In her October 19 front-pager "Virginia health official resigns: Abortion clinic rules cited," Vozzella noted how "Virginia's health commissioner" Karen Remley -- a 2008 appointee of then-Gov. Tim Kaine who was retained by Gov. Bob McDonnell (R) -- "abruptly stepped down Thursday over new regulations requiring abortion facilities to meet strict, hospital-style building standards that many clinics contend they cannot afford." Later in her story, Vozzella turned to one Wendy Klein, whom she simply told readers was "an internist and retired Virginia Commonwealth University medical professor who has spoken against the building rules."
With the November 6 election drawing ever nearer, a race between Republican Josh Mandel and Democratic incumbent Sherrod Brown for an Ohio U.S. Senate seat is heating up, and a "fact-checking" website is throwing coal on the fire while adding evidence to the claim that PolitFact Ohio is "riddled with liberal bias and lacks any scientific processes."
That accusation comes from Brian Sikma, an analyst for the conservative-leaning investigative watchdog Media Trackers Ohio, which has been chronicling the liberal bias of that arm of the Cleveland Plain Dealer.
Unlike his former colleague Bob Woodward, Carl Bernstein has once again shown he is no longer a serious journalist but instead a Republican-bashing liberal pundit. Bernstein, who has consistently bashed the Republican Party as “extremist” has now turned to calling them anti-women.
Appearing on Thursday’s Jansing and Co., Bernstein was highly critical of Mitt Romney’s comments about hiring female members of his cabinet while he was Governor of Massachusetts. [See video below break. MP3 audio here.]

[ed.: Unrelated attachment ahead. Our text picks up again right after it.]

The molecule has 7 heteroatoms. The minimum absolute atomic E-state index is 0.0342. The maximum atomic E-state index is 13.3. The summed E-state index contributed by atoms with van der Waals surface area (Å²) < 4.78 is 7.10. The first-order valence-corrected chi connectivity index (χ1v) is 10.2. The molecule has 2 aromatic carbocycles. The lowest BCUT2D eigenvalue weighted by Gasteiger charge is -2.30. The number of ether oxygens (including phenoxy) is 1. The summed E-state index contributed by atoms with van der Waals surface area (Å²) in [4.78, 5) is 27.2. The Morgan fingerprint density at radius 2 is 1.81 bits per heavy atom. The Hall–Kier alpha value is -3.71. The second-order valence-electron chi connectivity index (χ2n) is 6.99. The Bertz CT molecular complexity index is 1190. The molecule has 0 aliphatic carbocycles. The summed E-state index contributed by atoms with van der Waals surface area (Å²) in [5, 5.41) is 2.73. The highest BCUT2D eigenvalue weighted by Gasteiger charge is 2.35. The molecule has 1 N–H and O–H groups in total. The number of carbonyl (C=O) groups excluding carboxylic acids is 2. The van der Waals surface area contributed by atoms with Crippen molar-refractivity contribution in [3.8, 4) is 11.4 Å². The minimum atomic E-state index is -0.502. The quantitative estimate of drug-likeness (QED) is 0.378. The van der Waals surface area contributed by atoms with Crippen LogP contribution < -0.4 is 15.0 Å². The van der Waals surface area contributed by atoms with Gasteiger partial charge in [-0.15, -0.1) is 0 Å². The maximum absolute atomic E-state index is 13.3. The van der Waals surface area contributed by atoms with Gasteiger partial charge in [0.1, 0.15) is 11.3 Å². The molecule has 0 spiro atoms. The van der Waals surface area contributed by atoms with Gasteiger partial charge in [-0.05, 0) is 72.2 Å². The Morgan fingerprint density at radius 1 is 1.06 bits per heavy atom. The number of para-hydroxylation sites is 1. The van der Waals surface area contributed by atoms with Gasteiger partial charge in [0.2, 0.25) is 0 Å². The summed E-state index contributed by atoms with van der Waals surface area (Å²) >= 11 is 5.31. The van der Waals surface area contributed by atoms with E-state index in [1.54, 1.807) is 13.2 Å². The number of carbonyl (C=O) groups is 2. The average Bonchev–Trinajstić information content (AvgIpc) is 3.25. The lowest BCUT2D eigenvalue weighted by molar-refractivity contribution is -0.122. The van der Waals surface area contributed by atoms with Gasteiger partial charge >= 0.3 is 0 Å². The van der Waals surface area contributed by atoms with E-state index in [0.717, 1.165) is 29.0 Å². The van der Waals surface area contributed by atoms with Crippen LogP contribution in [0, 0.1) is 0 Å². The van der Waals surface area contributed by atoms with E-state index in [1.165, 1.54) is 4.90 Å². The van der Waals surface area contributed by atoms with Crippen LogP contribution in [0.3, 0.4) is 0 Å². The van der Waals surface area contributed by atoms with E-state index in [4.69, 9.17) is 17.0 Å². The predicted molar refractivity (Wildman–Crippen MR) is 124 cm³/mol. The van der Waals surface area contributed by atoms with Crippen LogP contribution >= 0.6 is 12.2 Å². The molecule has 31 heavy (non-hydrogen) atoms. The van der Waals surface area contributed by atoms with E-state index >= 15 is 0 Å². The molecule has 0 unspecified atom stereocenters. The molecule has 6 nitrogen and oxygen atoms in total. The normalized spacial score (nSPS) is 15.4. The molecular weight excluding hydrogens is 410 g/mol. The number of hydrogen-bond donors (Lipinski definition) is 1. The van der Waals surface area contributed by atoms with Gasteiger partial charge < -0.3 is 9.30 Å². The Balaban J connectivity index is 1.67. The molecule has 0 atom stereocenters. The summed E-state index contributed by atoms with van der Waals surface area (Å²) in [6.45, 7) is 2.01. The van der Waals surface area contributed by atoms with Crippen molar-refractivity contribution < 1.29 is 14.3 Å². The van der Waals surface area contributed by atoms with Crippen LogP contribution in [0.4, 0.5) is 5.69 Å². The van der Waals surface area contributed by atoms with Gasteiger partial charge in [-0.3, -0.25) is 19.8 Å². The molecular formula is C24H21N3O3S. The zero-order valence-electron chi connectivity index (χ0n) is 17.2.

All three morning shows on Tuesday highlighted Hillary Clinton "falling on her sword" and "taking blame" for the growing scandal over Libya. But NBC and ABC avoided specifics. On Good Morning America, reporter Reena Ninan failed to press the Secretary of State on details concerning Barack Obama's role.
In contrast, CBS reporter Margaret Brennan pushed for details on what the administration knew and when. She singled out United Nations Ambassador Susan Rice and her initial claims that the murder of Chris Stevens was a result of an anti-Islamic movie: "Who briefed Ambassador Rice that day? Did you sign off on that briefing and those speaking points?" Clinton said no and curtly replied, "You would have to ask her...Everybody had the same information." Yet, according to ABC's Ninan, "...Clinton appeared to fall on her sword."
In a jarring campaign ad for Jeff Flake's U.S. Senate campaign, Dr. Cristina Beato alleges that, when he worked under her as Bush's Surgeon General, Flake opponent Democrat Richard Carmona angrily pounded on her front door during the middle of the night on one occasion. As a "single mom," Beato told viewers, "I feared for my kids and myself." Carmona "has issues with anger, with ethics, and with women," she added.